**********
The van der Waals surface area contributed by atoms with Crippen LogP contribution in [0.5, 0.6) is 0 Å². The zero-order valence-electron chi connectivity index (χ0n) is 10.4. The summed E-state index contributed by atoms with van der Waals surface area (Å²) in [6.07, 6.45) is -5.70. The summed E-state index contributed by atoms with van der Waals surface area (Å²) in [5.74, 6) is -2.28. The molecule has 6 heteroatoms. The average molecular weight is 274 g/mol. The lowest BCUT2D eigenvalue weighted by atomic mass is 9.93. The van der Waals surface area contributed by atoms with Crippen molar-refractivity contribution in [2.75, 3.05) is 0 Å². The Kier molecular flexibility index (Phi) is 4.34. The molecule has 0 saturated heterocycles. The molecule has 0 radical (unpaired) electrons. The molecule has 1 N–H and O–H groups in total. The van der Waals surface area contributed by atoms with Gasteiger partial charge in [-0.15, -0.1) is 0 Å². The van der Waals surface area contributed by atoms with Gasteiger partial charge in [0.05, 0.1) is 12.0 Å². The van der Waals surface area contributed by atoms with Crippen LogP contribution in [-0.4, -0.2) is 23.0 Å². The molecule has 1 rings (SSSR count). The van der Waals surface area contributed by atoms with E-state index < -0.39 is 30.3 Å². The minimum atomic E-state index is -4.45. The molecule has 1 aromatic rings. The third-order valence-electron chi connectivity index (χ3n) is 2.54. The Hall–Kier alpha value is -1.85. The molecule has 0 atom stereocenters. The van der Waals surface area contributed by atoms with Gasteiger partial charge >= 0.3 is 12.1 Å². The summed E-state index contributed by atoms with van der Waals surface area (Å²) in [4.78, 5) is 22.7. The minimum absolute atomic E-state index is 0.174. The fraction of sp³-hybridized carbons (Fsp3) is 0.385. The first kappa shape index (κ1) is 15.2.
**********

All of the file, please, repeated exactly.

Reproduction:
The van der Waals surface area contributed by atoms with Crippen LogP contribution in [0.5, 0.6) is 0 Å². The zero-order valence-electron chi connectivity index (χ0n) is 10.4. The summed E-state index contributed by atoms with van der Waals surface area (Å²) in [6.07, 6.45) is -5.70. The summed E-state index contributed by atoms with van der Waals surface area (Å²) in [5.74, 6) is -2.28. The molecule has 6 heteroatoms. The average molecular weight is 274 g/mol. The lowest BCUT2D eigenvalue weighted by atomic mass is 9.93. The van der Waals surface area contributed by atoms with Crippen molar-refractivity contribution in [2.75, 3.05) is 0 Å². The Kier molecular flexibility index (Phi) is 4.34. The molecule has 0 saturated heterocycles. The molecule has 0 radical (unpaired) electrons. The molecule has 1 N–H and O–H groups in total. The van der Waals surface area contributed by atoms with Gasteiger partial charge in [-0.15, -0.1) is 0 Å². The van der Waals surface area contributed by atoms with Gasteiger partial charge in [0.05, 0.1) is 12.0 Å². The van der Waals surface area contributed by atoms with Crippen LogP contribution in [-0.4, -0.2) is 23.0 Å². The molecule has 1 rings (SSSR count). The van der Waals surface area contributed by atoms with E-state index < -0.39 is 30.3 Å². The minimum atomic E-state index is -4.45. The molecule has 1 aromatic rings. The third-order valence-electron chi connectivity index (χ3n) is 2.54. The Hall–Kier alpha value is -1.85. The molecule has 0 atom stereocenters. The van der Waals surface area contributed by atoms with Gasteiger partial charge >= 0.3 is 12.1 Å². The summed E-state index contributed by atoms with van der Waals surface area (Å²) in [4.78, 5) is 22.7. The minimum absolute atomic E-state index is 0.174. The fraction of sp³-hybridized carbons (Fsp3) is 0.385. The first kappa shape index (κ1) is 15.2.